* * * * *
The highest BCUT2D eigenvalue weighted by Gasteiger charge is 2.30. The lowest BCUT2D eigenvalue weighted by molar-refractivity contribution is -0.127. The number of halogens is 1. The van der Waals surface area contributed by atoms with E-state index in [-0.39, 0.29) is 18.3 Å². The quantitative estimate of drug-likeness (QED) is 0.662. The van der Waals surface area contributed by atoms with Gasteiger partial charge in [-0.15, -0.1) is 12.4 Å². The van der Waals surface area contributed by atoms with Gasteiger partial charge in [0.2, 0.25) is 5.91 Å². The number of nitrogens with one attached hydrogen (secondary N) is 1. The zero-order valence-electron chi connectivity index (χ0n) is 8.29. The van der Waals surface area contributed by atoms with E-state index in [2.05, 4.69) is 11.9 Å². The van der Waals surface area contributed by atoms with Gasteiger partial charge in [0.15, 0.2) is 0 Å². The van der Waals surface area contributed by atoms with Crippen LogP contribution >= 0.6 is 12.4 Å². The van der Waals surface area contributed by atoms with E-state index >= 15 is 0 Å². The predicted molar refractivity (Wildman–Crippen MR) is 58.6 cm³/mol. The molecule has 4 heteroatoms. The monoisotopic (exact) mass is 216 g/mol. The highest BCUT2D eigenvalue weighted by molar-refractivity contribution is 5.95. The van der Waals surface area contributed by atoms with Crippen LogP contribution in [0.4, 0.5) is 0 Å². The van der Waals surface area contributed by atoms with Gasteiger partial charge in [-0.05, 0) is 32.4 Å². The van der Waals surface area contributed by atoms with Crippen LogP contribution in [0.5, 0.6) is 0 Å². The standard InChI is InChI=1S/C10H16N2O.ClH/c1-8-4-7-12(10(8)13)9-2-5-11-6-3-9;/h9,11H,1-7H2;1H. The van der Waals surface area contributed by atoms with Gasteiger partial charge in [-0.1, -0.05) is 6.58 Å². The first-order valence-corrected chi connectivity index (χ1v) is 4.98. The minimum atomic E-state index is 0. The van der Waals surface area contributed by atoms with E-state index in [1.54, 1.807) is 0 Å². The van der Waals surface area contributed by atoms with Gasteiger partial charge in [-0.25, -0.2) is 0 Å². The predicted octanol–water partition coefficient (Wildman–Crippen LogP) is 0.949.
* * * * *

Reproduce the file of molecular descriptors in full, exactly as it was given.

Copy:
The highest BCUT2D eigenvalue weighted by Gasteiger charge is 2.30. The lowest BCUT2D eigenvalue weighted by molar-refractivity contribution is -0.127. The number of halogens is 1. The van der Waals surface area contributed by atoms with E-state index in [-0.39, 0.29) is 18.3 Å². The quantitative estimate of drug-likeness (QED) is 0.662. The van der Waals surface area contributed by atoms with Gasteiger partial charge in [-0.15, -0.1) is 12.4 Å². The van der Waals surface area contributed by atoms with Gasteiger partial charge in [0.2, 0.25) is 5.91 Å². The number of nitrogens with one attached hydrogen (secondary N) is 1. The zero-order valence-electron chi connectivity index (χ0n) is 8.29. The van der Waals surface area contributed by atoms with E-state index in [2.05, 4.69) is 11.9 Å². The van der Waals surface area contributed by atoms with Gasteiger partial charge in [0.15, 0.2) is 0 Å². The van der Waals surface area contributed by atoms with Crippen LogP contribution >= 0.6 is 12.4 Å². The van der Waals surface area contributed by atoms with E-state index >= 15 is 0 Å². The predicted molar refractivity (Wildman–Crippen MR) is 58.6 cm³/mol. The molecule has 4 heteroatoms. The monoisotopic (exact) mass is 216 g/mol. The highest BCUT2D eigenvalue weighted by molar-refractivity contribution is 5.95. The van der Waals surface area contributed by atoms with Crippen LogP contribution in [0.4, 0.5) is 0 Å². The van der Waals surface area contributed by atoms with Gasteiger partial charge in [-0.05, 0) is 32.4 Å². The van der Waals surface area contributed by atoms with Crippen LogP contribution in [0.5, 0.6) is 0 Å². The standard InChI is InChI=1S/C10H16N2O.ClH/c1-8-4-7-12(10(8)13)9-2-5-11-6-3-9;/h9,11H,1-7H2;1H. The van der Waals surface area contributed by atoms with Gasteiger partial charge in [-0.1, -0.05) is 6.58 Å². The first-order valence-corrected chi connectivity index (χ1v) is 4.98. The minimum atomic E-state index is 0. The van der Waals surface area contributed by atoms with E-state index in [1.54, 1.807) is 0 Å². The van der Waals surface area contributed by atoms with Gasteiger partial charge in [-0.25, -0.2) is 0 Å². The predicted octanol–water partition coefficient (Wildman–Crippen LogP) is 0.949.